Popular Trips to Bwindi
Combine chimp trekking in Kibale Forest with mountain gorilla treks in Bwindi Impenetrable National Park. A well-paced highlights tour unlocking some of Uganda's most impressive experiences. Consider breaking up the journey from Kibale to Bwindi with a classic safari at…
Guide to Bwindi Impenetrable National Park
Contents of our guide
1. Introduction to Bwindi
Uganda's most important national park
Even if Bwindi was not home to the mountain gorilla, its remoteness, natural beauty and enthralling biodiversity would attract visitors. But it is those magnificent great apes that have made Bwindi Uganda’s single most important tourist destination.
Coming face to face with mountain gorillas in their natural habitat is one of the most powerful and humbling wildlife encounters possible. You can always spot trekkers who are returning from having been with the gorillas: even the strong and silent types are grinning and chattering like birds.
2. Gorilla Trekking in Bwindi
Classic gorilla trekking, a once-in-a-lifetime wildlife encounter
Departing from one of the four trailheads on the perimeters of the forest, you join a group of a maximum of eight other visitors for a guided trek into the forest in search of one of 11 habituated gorilla families.
Led by experienced, specialised Uganda Wildlife Authority guides, you will be introduced to the ecology of the forest and the changing landscape as you trek to the gorillas. Your guides are in communication with the team of trackers who will have been shadowing the gorillas since daybreak. The trackers direct your guides to bring you to the gorillas.
You should be prepared to walk through a challenging terrain of steep ridges and valleys, following animal paths through tangled undergrowth for about three hours to reach this point. Although sometimes contact can be made after 45 minutes and other times six hours.
Once contact has been made, you have up to one hour in which to observe the gorilla family from a distance of 7 metres. However, you should also be prepared for relaxed mums or inquisitive young to close this gap considerably! The trackers will remain in charge of the contact, telling you what to do in order to remain safe and enjoy the experience to the full.
The number of gorilla permits each day is strictly limited and so the peak season months of June to September and January and February sell out well in advance of travel. It is therefore recommended that you plan your visit about a year in advance, if not earlier. Gorilla permits are non-refundable, but if you trek and do not see a gorilla the Uganda Wildlife Authority will refund 50% of the permit cost. This happens very rarely.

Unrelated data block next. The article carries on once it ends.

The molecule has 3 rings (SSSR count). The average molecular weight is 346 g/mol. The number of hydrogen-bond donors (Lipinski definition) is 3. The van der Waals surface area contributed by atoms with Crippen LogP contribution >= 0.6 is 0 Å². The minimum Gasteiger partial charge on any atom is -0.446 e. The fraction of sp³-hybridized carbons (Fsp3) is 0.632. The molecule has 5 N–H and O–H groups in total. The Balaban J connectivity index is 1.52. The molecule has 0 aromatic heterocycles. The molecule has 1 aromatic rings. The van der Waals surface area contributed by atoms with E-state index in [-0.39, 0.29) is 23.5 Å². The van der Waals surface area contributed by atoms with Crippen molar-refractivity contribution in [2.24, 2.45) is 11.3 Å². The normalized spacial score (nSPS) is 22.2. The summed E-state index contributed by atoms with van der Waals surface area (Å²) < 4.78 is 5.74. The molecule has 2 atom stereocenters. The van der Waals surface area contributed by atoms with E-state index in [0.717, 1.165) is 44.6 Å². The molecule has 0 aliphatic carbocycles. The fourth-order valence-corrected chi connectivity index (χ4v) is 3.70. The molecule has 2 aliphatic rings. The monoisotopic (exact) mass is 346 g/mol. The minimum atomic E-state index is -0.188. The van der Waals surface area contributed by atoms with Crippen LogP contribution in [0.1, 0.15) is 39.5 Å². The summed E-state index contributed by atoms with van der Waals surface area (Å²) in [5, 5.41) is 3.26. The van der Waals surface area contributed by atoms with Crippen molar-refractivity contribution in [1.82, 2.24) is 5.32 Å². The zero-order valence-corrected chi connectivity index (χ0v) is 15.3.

Gorilla habituation experience, for the most enthusiastic among you
Visitors often ask about the difference between tracking the mountain gorillas in Uganda and Rwanda. One of the answers is that over the last few years, Uganda has provided an incredible opportunity to join a gorilla habituation team and spend up to four hours in the company of one gorilla family.
This opportunity costs $1,500 per person, but with only six trekkers in a group, it is an intense and unforgettable experience, perfect for those with a passion for gorillas or the urge to capture the perfect photographic record of the experience.
It is not right for everyone, even if the cost is not an issue. Four hours is a long time to remain quiet and observant in a small area of forest. We humans find it incredibly difficult to maintain concentration for more than an hour. However, for some, it can be an ultimate travel highlight.
3. The Four Trailheads
Habituated families can be accessed from four trail heads: Buhoma, Ruhija, Rushaga and Nkuringo. Each trail head has its own characteristics, families and levels of difficulty.
The trailheads serve as launch points for treks to 11 fully habituated (and three semi-habituated) gorilla family groups. The standard treks depart in the morning and include up to one hour observing the gorillas from a distance of about seven metres.
The treks can be quite challenging, and you need to be prepared to trek for up to 6 hours, although most sightings take place within 2-3 hours.
Gorilla tracking began here in 1993. It has the greatest number of accommodation options and is the home of the park's HQ. If you are coming into Bwindi from the north, the chances are you will be staying at Buhoma.
Arguably, the topography around Buhoma provides some of the more accessible gorilla treks, especially as the Rushegura family is known to be found relatively close to the village (occasionally thrilling visitors to Gorilla Forest Camp). Buhoma is also home to inspiring non-governmental organisations like Ride 4 a Woman, the Batwa Development Programme, plus local craftsmen, providing interesting and often inspirational experiences outside of the forest.